Review: If Thor’s Hammer were a car it would be the 2012 Dodge Challenger


The 2012 rear-drive Dodge Challenger SRT8 coupe is a refined, modern version of the classic early 1970s rear-drive Challenger, which had a mighty “Hemi” V-8.

The 1970s Challenger Hemi (for hemispherical combustion chambers) 425-cubic-inch V-8 had 425 horsepower. But the new Challenger SRT8’s 392-cubic-inch (6.4-liter) Hemi provides 470 horsepower and a pavement-shattering 470 pound-feet of torque.

As with the old Challenger coupe, the Challenger SRT8 is a rival mainly to the Chevrolet Camaro and Ford Mustang. It’s essentially a shortened version of the Chrysler 300 and Dodge Charger. That improves refinement and ride, but turns the SRT8 into more of a strong muscle car than a nimble sports coupe. It has a 116-inch-wheelbase and weighs a hefty 4,160 pounds.


The smooth Hemi V-8 delivers an estimated 23 miles per gallon on highways. Four cylinders cut out when cruising with the optional automatic transmission to improve economy, although EPA-estimated economy numbers are the same for both manual- and automatic-transmission versions. Economy is far better than with the old Hemi—although the new model’s city economy figure is only 14 with either transmission.

Still, the new, refined Hemi V-8 delivers approximately double the economy of the old Hemi V-8, which had virtually no performance-strangling anti-pollution equipment.

Prices for the latest Challenger range from $24,995 to $43,995. The base $24,995 model has a 3.6-liter V-6 with 305 horsepower, but could use more torque. Next up is the $29,995 R/T with a 5.7-liter Hemi V-8 with 375 horsepower, which should satisfy many Challenger buyers. But the top performance prize goes to the $43,995 SRT8 with its 470-horsepower Hemi.


The SRT8 is pricey, but you only live once. 

Transmissions are a standard six-speed manual or the $995 five-speed automatic with new, easily operated steering-wheel-mounted paddle shifters. The efficient automatic was in my test Challenger SRT8.

The 2012 Challenger looks much like—if not better than—the handsome 1970s Challenger. But the new one is far more refined—benefiting from decades of car and tire technology. The old Challenger Hemi V-8 went like a bat out of hell but offered marginal braking and handling.

The 2011 Challenger got new chassis architecture and suspension tuning that improved ride and handling. It also got the 470-horsepower Hemi V-8. Dodge says the 2012 Challenger can hit 182 mph with the manual transmission and 175 mph with the automatic. The engine emits a nice rumble when idling through two artfully designed dual exhaust outlets.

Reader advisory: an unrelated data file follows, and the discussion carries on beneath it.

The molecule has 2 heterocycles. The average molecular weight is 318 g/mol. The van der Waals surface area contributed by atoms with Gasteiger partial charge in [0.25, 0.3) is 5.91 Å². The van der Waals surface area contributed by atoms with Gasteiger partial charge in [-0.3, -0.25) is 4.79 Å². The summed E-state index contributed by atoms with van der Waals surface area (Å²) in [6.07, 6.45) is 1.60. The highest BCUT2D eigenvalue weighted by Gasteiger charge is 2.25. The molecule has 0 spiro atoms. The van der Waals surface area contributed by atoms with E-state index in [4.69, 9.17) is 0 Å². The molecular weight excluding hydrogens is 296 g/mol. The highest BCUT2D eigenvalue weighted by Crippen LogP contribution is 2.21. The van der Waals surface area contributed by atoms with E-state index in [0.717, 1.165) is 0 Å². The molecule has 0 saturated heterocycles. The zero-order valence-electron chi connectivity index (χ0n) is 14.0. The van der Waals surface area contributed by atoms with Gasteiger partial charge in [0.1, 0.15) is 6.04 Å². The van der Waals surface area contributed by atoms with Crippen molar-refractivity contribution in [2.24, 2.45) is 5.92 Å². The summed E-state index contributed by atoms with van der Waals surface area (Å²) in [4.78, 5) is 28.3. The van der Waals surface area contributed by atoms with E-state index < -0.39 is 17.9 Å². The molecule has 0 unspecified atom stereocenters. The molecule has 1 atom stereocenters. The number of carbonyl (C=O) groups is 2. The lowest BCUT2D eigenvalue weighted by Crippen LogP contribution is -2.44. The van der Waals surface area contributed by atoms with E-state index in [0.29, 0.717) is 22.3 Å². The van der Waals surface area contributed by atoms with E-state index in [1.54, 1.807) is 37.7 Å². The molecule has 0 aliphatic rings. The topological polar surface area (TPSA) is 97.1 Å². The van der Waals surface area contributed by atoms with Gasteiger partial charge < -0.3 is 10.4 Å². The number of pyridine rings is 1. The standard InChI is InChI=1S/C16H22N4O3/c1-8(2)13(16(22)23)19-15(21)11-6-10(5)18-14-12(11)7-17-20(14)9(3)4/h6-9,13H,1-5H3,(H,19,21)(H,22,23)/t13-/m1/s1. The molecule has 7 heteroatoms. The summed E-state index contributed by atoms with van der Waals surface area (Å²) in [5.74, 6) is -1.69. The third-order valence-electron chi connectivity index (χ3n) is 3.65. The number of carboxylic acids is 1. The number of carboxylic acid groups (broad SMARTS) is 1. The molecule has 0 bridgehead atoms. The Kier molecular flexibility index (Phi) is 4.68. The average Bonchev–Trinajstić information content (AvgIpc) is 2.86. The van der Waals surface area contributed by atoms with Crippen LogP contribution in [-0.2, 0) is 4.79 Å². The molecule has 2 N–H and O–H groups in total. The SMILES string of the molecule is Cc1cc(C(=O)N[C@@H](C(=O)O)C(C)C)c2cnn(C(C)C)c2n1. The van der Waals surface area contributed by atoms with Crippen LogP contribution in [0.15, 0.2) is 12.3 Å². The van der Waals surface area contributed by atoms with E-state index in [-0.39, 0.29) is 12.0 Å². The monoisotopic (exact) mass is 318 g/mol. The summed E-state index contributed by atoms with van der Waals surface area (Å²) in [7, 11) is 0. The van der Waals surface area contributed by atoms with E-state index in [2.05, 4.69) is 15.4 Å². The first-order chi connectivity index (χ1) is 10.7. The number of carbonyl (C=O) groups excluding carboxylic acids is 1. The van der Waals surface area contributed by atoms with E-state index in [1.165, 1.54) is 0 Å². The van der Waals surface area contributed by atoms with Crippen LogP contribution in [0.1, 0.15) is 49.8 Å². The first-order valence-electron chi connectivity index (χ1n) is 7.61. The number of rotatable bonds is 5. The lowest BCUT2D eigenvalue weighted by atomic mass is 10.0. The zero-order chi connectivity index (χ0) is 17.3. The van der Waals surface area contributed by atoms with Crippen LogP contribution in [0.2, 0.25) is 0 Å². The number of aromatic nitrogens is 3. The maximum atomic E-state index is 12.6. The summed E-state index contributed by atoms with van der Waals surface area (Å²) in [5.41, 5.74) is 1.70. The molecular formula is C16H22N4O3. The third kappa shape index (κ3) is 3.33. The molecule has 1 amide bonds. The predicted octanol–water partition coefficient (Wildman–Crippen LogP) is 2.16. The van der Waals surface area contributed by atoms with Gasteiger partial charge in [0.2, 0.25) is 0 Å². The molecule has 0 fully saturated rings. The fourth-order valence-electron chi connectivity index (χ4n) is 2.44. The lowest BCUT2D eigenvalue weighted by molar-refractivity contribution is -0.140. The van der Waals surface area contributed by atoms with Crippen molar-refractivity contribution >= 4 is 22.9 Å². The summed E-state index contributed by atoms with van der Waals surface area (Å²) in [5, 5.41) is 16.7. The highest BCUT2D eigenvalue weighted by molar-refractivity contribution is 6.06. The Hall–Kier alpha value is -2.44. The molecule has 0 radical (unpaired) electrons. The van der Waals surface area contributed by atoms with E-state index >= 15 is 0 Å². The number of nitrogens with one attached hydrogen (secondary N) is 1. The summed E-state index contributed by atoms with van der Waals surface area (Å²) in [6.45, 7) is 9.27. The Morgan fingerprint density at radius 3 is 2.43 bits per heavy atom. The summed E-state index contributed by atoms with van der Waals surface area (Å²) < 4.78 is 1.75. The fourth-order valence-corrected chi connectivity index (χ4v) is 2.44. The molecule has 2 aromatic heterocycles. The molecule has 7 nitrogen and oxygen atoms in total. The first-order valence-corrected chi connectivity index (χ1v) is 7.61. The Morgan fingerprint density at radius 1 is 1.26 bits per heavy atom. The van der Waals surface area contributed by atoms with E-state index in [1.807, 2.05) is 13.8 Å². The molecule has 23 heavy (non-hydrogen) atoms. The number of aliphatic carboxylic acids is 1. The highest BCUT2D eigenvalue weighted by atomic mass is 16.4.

Steering of my test Challenger SRT8 was firm but accurate. The ride was supple, but I felt sharp bumps with the selectable suspension changed from “Auto” to “Sport” mode.

New for 2012 is a two-mode adaptive damping system with selectable suspension tuning that automatically adapts to road and driver inputs for the best vehicle control.

The Challenger SRT8’s weight can be felt when making sharp moves, but the car handles adroitly. The standard performance brake package provides impressive stopping power of 60 to 0 mph in just 117 feet from large vented/slotted rotors with four-piston Brembo fixed calipers.

There’s also a three-mode electronic stability control system that includes four-wheel anti-lock brakes, all-speed traction control, electric brake-force distribution, brake assist and hill-start assist.

The Challenger SRT8 is loaded with comfort and convenience features, along with 35 advanced safety and security items. New are a leather-wrapped, heated steering wheel with paddle shifters.

Options include a $950 power sunroof. And there’s a wide array of connectivity, infotainment and mobile multimedia options. My test car had the new, optional 18-speaker Harman Kardon audio system, which is impressive.

Long, heavy doors facilitate entry to the quiet, attractive interior but can be a bother in tight spots. There’s plenty of room up front in very supportive power, heated seats. But it’s hard to get in or out of the rear seat area, where a tall adult’s leg room behind a tall driver is tight—although the middle rear-seat area is comfortable. A large rear armrest with twin cupholders folds down.


Gauges can be hard to read quickly during the day, and thick rear roof posts partly obstruct vision. Climate and audio controls are easy to use via a fairly large touch-screen display. Small door pockets aren’t very useful, but front cupholders are nicely placed.. There’s a moderately large glove compartment and a deep covered console bin.

Styling of the Challenger SRT8 causes the large trunk to have a high opening. Split rear seatbacks fold forward and sit fairly flat, but the pass-through opening between the trunk and rear-seat area is only moderately large.

The Hemi V-8 is set back a lot for better ((54/45) weight distribution. It fills most of the engine compartment, but fluid-filler areas still can be easily reached.

Challenger SRT8 owners who are car buffs might want to occasionally open the hood and admire the legendary Hemi V-8. In various forms, it made the 1955 Chrysler C300 the first American 300-horsepower production car and won many major NASCAR races.

On the recommendation scale of:

Buy it

– Lease it

– Rent it or

– Forget it

 I give the Challenger a



Price: $43,995

Dan Dan Jedlicka joined the Chicago Sun-Times in February 1968 as a business news reporter and was named auto editor later that year. He has reviewed more than 4,000 new vehicles for the Sun-Times–far more than any newspaper auto writer in the country. Jedlicka also reviewed vehicles for Microsoft Corp.’s MSN Autos Internet site from January, 1996, to June, 2008. For more of Dan’s thoughtful and insightful reviews please visit his web site HERE.

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